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National NOW Times >> Winter 2007  >> Article

Insurance Companies Label Eating Disorders "Behavioral Illnesses," Refuse to Cover Mental Health Costs

By Holly Anne Manning, Publications Coordinator

According to the National Institute of Mental Health and The New England Journal of Medicine, an estimated five to 10 million people suffer from eating disorders in the U.S. — 90 percent are young women. Surprisingly, most states do not require insurance companies to cover the cost of mental health services for patients with eating disorders.

"So many young women are affected by anorexia, bulimia and binge-eating disorders," said NOW President Kim Gandy, "but we have yet to see any federal regulations requiring insurance coverage for their treatment. Without federal oversight, insurance companies hold all of the decision-making power, and they are using it to deny coverage for disorders that primarily affect women."

Dr. Thomas R. Insel, Director of the National Institute of Mental Health, confirms that anorexia is a "brain disorder" that can be cured with appropriate mental and physical treatments. But insurance companies argue that there are no "standards" prescribed for the treatment of eating disorders and that this lack of medical protocol gives them the authority to determine whether or not a recommended treatment is medically prudent.

Typically, insurance companies cover the cost of treating the physical symptoms such as heart failure, kidney failure, rupture of the esophagus, ulcers and high blood pressure. But treatments that address the mental health of the patient, and the root causes of the disorder, are not generally covered, or are only partially covered.

If anorexia, bulimia and binge-eating disorders are not treated early, they often progress until the physical effects are too disabling for a full recovery. At that point, many sufferers require the most dire and expensive medical treatments. Dealing first with the underlying problem — the eating disorder itself — would increase the likelihood of recovery and could actually be more cost-effective for insurance companies.

"Insurance companies run eating disorder patients and their families through the reimbursement wringer," says Gandy. "They force families to enter an exhaustive appeal process, averting their full energies from the well-being of their loved ones."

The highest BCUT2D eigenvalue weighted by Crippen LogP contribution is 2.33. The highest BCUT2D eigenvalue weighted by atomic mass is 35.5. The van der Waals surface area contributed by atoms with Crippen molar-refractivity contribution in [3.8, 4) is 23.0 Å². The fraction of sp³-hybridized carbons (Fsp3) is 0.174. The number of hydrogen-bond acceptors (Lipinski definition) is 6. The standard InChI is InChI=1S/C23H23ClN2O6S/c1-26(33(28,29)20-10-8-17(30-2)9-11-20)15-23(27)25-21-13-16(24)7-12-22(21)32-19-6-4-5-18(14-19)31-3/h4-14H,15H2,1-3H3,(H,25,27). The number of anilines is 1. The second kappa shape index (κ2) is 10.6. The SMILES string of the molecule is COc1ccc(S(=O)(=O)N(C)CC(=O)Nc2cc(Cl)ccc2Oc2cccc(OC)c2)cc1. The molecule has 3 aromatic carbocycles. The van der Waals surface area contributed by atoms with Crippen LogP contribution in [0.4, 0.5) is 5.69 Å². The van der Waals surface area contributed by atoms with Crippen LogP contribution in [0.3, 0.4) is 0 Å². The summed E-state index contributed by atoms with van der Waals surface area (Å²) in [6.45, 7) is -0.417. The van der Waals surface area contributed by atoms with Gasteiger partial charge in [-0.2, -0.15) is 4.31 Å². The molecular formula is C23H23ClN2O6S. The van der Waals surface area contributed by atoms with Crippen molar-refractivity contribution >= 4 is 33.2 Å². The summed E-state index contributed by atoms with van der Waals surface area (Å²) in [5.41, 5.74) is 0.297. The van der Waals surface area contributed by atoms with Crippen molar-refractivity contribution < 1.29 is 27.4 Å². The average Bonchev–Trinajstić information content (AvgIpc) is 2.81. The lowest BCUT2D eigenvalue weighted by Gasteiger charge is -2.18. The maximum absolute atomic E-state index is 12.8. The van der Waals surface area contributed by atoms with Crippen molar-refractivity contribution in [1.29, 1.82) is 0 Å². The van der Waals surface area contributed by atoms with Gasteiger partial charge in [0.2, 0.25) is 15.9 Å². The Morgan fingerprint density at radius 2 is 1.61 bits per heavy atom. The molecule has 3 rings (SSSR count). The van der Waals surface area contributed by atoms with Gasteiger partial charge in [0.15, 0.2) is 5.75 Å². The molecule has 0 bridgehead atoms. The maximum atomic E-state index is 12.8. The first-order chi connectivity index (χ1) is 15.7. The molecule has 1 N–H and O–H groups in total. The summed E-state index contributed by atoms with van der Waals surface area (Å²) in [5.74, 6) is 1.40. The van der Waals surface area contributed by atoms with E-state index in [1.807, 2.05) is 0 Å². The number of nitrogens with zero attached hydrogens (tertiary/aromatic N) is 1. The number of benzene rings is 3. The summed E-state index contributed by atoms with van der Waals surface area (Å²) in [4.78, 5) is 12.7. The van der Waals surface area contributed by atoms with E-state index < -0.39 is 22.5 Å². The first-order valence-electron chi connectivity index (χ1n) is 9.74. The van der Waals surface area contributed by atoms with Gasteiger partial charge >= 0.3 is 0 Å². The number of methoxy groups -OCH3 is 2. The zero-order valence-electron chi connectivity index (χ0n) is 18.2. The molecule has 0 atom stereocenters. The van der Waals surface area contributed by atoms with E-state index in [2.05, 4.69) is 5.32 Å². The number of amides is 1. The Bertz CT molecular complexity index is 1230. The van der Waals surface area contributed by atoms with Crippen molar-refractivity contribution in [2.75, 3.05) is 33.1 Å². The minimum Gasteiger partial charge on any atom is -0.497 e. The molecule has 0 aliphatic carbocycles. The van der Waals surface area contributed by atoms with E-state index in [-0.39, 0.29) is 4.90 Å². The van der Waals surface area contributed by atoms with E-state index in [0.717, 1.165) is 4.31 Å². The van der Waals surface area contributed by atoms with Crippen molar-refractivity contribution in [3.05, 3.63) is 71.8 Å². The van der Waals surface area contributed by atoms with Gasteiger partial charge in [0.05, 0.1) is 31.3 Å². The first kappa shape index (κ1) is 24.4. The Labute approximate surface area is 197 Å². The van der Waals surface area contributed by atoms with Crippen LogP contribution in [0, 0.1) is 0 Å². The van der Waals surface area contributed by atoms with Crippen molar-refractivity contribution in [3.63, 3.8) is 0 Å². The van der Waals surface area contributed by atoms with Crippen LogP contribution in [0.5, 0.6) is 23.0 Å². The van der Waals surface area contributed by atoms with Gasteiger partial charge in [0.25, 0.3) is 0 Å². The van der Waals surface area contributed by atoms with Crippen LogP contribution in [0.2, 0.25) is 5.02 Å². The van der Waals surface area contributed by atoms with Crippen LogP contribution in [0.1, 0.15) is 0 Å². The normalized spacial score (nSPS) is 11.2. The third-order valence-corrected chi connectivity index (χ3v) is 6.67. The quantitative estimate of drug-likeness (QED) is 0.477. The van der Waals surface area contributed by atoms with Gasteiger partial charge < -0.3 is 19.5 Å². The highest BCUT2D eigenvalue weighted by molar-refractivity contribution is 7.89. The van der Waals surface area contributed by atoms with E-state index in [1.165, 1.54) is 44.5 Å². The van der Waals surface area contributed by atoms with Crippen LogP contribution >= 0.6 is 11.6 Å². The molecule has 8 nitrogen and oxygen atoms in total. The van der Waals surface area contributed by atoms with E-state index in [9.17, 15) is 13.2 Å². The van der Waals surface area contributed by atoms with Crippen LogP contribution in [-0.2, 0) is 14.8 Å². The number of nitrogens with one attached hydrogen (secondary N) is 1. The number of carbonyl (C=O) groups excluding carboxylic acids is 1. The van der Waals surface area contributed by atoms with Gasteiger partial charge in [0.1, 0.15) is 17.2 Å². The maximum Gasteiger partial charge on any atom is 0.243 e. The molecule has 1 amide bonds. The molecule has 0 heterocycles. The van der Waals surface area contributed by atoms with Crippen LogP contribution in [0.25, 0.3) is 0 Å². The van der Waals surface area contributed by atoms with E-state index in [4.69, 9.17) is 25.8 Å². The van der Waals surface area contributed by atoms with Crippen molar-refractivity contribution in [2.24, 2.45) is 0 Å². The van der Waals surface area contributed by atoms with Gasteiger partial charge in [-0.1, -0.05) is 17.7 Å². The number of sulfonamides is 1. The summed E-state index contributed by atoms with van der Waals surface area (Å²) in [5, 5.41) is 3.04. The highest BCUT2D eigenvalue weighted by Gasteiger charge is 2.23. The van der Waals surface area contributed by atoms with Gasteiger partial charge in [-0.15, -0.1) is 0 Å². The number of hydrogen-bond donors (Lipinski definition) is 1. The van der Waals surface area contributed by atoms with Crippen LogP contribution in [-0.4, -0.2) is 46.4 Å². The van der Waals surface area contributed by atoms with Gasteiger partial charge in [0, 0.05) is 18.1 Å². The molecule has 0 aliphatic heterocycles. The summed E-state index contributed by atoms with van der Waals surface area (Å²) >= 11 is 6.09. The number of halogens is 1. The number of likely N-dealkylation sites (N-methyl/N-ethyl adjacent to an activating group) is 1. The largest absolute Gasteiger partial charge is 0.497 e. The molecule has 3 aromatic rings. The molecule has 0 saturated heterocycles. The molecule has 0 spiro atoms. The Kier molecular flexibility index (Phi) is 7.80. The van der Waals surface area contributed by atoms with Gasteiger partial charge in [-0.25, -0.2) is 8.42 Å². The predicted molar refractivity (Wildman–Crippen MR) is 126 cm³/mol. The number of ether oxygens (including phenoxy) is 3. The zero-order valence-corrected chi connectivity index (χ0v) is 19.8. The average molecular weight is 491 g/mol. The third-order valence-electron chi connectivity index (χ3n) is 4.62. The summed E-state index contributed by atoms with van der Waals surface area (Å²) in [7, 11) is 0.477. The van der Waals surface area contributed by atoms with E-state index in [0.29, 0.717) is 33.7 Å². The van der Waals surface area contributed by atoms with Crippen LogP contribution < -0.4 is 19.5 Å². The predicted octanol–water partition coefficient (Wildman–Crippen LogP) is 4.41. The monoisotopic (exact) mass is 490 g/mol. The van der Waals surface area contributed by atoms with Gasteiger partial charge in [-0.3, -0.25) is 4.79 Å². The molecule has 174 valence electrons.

Most physicians recommend many more treatment sessions (the American Psychological Association suggests 40) than the average insurance company will cover (about 15) for patients to recover from their disorder. Some insurers only pay this much after the claims have been through an extensive appeal process, and even plans that cover inpatient treatment don't cover facilities that are out-of-state and therefore not "in network," which is problematic because many states lack centers that target treatment for eating disorders. Insurance companies consider an eating disorder more "severe" by the number of times it recurs, but the absence of early mental treatment frequently leads to relapse.

Eating disorders are not under the protection of the Mental Health Parity Act of 1996 because the legislation allows insurance companies to determine the length of coverage for inpatient and outpatient mental health treatments. The 109th Congress failed to pass the Mental Health Equitable Treatment Act, which would have required insurance companies to treat mental and physical illnesses the same way. But even that legislation did not define eating disorders as a mental illness, and would have allowed insurance companies to claim eating disorders as behavioral, not mental health conditions.

"Eating disorders are not a behavioral choice, but a treatable mental illness," said Gandy, "and Congress should require equitable coverage so that women receive the care they deserve on a national scale."

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